Citrix / VDI Pilot – The XenApp / XenDesktop Install process

This is part 3 of an ongoing series of posts to document and describe my journey implementing Citrix VDI with XenApp.  Part 1 Part 2.

Once our hardware was selected, we worked with our Citrix partner for implementation to ensure we followed established best practices.  We used the recommended hotfixes list when building the XenApp base image, and ensured the initial set of apps were included.  Our cache drive is a locally attached VHD stored on a storage pool LUN that is fronted by FAST cache.  The event logs are redirected to the VHD, and as I would learn later, that drive is also used to persist Edgesight data.  “Large Send Offload”, “TCP/IP Offload”, and “Last Access Time Stamp” were all disabled, along with DEP, tcp chimney and receive side scaling.  The power scheme was modified to prevent core parking, XenApp was installed and the post-install hotfixes were applied.  These have all now been replaced by Hotfix Rollup 1.  The final piece before imaging was Profile management, which is just a simple install and configuration via group policy, discussed below.

The provisioning services imaging wizard came next and was really a slick operation.  Much like other p2v utilities, it copies all of the data from the disk into a VHD.  In addition it was able to create the device on the PVS server and associate the disk.  With this, we were prepared with the initial foundation to spin up as many XenApp servers as we could support depending on our needs.  I would later learn some of our more intriguing experiences would be profiling some apps for streaming that have no business being around but we still must use (and, despite what the sales pitch said, I learned that Citrix streaming can not in fact help with 16-bit apps on 64-bit systems.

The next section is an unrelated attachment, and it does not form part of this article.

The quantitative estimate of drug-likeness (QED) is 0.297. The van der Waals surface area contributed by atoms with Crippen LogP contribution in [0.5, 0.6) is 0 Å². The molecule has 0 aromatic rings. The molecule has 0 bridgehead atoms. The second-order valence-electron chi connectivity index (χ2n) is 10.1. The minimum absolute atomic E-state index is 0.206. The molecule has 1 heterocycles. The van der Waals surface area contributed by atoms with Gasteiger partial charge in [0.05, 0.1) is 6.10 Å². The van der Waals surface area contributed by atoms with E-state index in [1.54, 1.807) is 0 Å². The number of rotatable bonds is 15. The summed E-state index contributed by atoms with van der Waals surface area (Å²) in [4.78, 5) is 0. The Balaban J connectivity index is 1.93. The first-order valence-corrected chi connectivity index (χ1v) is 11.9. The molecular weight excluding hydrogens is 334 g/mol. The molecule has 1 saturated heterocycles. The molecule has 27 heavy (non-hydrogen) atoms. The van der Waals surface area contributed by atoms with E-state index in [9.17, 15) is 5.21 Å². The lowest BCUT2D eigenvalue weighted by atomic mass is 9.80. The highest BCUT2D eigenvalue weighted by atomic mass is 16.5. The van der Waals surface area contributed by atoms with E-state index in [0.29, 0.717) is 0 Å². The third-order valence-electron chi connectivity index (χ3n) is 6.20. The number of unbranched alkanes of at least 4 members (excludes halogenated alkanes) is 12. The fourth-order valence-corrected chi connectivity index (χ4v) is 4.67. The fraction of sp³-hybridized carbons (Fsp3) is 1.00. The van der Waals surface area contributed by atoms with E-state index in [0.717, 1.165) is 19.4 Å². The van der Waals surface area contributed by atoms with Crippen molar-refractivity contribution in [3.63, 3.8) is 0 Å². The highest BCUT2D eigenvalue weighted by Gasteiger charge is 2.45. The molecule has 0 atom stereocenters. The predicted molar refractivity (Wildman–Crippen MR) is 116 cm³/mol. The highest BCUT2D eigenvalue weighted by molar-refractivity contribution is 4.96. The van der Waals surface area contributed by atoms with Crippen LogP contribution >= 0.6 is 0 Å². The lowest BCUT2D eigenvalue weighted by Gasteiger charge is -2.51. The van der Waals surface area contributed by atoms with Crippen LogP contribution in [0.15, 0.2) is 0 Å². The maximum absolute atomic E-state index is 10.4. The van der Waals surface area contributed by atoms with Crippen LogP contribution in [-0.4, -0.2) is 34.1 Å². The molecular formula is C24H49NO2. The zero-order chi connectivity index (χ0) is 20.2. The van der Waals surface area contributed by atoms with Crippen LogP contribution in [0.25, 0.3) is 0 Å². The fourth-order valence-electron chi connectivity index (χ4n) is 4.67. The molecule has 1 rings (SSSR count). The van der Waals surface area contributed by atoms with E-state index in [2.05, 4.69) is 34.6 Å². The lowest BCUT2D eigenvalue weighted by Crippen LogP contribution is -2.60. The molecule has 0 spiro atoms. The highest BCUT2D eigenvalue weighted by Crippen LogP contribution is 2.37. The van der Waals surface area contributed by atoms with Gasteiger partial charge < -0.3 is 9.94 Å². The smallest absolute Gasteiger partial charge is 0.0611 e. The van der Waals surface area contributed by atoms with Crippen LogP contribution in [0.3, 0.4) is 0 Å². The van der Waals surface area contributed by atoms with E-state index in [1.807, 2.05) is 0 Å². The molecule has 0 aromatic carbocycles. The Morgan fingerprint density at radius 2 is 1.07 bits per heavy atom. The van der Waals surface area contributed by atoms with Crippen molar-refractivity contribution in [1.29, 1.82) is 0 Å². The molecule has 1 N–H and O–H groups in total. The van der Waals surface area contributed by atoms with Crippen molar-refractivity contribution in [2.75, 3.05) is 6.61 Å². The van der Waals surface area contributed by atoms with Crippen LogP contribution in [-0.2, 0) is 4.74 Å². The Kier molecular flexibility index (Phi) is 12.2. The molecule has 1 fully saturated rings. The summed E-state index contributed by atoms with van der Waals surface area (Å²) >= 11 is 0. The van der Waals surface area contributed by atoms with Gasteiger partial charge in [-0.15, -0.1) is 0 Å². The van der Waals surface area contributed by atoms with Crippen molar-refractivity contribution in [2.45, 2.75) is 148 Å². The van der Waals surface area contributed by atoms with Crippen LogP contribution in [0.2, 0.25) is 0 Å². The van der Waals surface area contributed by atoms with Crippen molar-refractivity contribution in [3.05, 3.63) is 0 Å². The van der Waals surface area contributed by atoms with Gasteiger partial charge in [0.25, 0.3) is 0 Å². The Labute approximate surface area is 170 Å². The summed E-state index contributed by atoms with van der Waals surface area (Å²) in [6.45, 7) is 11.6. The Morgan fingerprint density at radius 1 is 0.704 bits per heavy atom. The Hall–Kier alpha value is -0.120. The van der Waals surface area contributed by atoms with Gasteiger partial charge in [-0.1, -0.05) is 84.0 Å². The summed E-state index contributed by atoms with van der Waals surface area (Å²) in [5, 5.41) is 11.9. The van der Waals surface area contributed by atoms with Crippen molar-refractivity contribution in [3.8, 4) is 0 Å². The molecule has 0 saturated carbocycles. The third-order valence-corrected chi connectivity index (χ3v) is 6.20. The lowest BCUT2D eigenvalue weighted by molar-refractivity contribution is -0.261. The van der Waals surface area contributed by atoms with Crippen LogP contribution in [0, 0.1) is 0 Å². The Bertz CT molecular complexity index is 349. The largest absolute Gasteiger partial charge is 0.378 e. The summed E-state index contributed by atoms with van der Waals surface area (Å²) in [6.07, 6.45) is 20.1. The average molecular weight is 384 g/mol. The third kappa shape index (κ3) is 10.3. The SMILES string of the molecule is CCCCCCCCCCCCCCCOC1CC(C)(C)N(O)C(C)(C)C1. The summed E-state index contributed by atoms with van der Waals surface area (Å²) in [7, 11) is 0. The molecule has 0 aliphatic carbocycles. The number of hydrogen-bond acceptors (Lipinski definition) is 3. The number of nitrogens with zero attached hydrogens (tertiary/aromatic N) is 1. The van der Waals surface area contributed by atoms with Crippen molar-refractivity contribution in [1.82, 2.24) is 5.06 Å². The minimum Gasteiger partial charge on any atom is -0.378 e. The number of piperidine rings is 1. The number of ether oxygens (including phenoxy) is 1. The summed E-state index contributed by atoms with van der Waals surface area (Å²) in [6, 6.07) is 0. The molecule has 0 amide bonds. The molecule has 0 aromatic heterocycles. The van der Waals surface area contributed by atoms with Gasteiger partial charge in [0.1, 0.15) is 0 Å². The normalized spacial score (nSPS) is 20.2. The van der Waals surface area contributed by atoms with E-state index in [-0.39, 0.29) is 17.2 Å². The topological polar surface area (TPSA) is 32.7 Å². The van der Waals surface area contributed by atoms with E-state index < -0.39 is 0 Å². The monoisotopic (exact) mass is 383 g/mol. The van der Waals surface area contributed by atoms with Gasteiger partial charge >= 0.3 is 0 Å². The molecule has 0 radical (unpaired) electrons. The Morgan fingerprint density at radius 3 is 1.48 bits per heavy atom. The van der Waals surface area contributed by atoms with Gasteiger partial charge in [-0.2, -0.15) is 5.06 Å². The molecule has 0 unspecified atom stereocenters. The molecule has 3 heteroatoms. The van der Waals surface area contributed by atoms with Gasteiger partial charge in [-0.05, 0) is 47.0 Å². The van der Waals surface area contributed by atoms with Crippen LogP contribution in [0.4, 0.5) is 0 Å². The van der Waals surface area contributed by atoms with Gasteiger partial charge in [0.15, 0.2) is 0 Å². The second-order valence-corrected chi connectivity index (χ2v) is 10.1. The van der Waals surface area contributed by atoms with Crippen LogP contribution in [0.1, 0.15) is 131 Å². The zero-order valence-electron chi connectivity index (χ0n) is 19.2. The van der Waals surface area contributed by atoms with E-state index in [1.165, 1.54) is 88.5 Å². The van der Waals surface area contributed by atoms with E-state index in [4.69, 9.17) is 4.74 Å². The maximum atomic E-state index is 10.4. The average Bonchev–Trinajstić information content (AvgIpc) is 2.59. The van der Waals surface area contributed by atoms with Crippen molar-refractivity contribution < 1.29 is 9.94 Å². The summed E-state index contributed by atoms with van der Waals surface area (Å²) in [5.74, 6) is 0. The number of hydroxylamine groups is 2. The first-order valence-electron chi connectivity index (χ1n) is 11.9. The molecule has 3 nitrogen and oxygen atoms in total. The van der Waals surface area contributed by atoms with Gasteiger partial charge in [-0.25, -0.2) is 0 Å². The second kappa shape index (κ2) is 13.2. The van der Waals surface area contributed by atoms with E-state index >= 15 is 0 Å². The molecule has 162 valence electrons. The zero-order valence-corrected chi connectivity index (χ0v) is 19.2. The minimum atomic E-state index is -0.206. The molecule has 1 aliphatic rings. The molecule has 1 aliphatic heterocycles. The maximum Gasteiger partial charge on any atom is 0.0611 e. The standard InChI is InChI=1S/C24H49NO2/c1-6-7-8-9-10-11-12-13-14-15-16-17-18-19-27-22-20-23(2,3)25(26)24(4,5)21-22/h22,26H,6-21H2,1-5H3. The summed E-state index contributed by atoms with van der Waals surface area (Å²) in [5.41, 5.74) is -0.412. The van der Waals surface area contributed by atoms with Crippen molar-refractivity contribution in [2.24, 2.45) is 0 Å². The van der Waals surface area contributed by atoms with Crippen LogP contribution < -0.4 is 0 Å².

XenDesktop was a much simpler exercise.  We would host two desktop delivery controllers (DDC) for redundancy and configure SQL mirroring for database availability.  The installation and configuration of the DDC and the XD site was quite simplistic.  After specifying a few basic values, we spent much of the time focusing on the base image for the Windows 7 experience.

Since VDI is a different beast for hardware, I/O and memory requirements, careful thought was given to each application and setting.  I determined early that I would forgo much of the ‘standard’ group policy settings that we applied for regular desktops and laptops and instead opted for a separate OU and a group policy with ‘loopback’ mode configured for merge.  This ensured I could apply user and computer settings without adversely affecting the experience outside of the VDI environment.  I’ll cover more of what I configure and why in a later post.

After taking care to make sure the application optimizations, PVS recommendations, and anti-virus were tuned to our liking, we imaged the device and had our first Windows 7 golden image and we were on our way to our 100-user pilot deployment.

XenApp 6.5 System requirements
XenDesktop 6.5 System Requirements
Provisioning Services Requirements

Leave a comment

Your email address will not be published.